I expected a bit of a backlash from taking a stand against The Disney Channel. But when the story was picked up by CBS, The Hollywood Reporter, Huffington Post, Perez Hilton and tons of other media outlets, it lit a match and boy oh boy…have I gotten a backlash. I’ve been called pretty much every name in the book, most of which I can’t print.
Though kudos to JB182Dog for coming up with “Gluten Douche”. Insulting, yet oddly comical.
Amy, who started the petition on change.org, has taken it even worse. She and her family have been verbally barraged with the most debase comments you can imagine. Simply for standing up for what she believes in. Nice…huh?
Hey…we put ourselves out there so we’re fair game I suppose.
So the question becomes…was it worth it?
Short answer…hell yeah!
There is such an overwhelming public misconception about gluten-free that we need to continue to strive to get our message across in any manner possible.
I want to mention two things that happened yesterday that perfectly highlight the misconception vs the reality of what gluten free means.
Watch this video and you’ll see the problem wrapped up nicely. The video is from the Chelsea Handler show last night. She is a comedienne (and a pretty good one at that) and her job is to poke fun at things. So when she mentioned the Jessie episode being pulled, I knew she’d have at it.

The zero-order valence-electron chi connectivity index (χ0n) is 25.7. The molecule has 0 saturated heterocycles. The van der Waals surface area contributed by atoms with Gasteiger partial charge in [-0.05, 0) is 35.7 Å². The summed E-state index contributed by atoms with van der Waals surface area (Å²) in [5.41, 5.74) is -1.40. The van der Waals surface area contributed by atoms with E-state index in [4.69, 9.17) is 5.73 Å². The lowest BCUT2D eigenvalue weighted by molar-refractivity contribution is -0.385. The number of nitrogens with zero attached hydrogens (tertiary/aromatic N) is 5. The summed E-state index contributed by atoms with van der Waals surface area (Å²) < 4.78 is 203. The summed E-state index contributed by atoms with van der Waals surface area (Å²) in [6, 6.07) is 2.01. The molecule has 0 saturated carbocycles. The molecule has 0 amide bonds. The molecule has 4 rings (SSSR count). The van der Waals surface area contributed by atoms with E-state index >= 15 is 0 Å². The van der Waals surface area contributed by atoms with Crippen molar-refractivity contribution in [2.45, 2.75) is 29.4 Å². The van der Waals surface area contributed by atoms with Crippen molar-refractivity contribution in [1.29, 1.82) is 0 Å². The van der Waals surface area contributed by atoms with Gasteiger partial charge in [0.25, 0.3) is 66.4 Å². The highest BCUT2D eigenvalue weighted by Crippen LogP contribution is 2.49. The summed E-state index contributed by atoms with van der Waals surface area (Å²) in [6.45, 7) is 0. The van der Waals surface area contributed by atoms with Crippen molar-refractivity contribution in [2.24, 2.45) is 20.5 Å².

But it wasn’t the jokes that made me angry, it was everything else.
Until we can change the misconception of what gluten-free means for us, we will continue to be the butt of people’s jokes. We’re high-maintenance. We’re whiners. We’re fad dieters. And the sad thing is, if I didn’t have celiac disease and I just listened to the media, I’d probably think the same thing until I was educated about it.
But why educate when it’s easier to laugh at us?
Living gluten-free can be a total drag. I don’t know one person who lives with this autoimmune disease that wouldn’t give their left leg to have their normal life back.
I was approached on Facebook yesterday by a mom whose 18 year old daughter has celiac disease. Here is what she asked me:
Would you share my daughter’s English Paperwork on Celiac Disease Bullying? It is her project written from experience. I’m having a bit of difficulty posting it as it is way to close to me and cuts me like a knife. She makes light of the things that happened to her, many of which she left out, from having food thrown at her, being called “special”, to classmates video taping her in moments of harassment by others. It was “real pain” to live through, yet there is much agony to read what children and young adults go through when they are unaccepted for their disabilities.
That’s her to the right. She’s an amazing young woman.
Please read her English Paper: That Girl by Jayci Drew (the story of celiac bullying)
This is the reality of living gluten free. The bullying, the lack of fitting in, the snubbing by other adults, the need to “prove” she needs to be gluten free. And at the end of the day, still feeling like crap much of the time. This is all part of the package.
You still think it’s funny?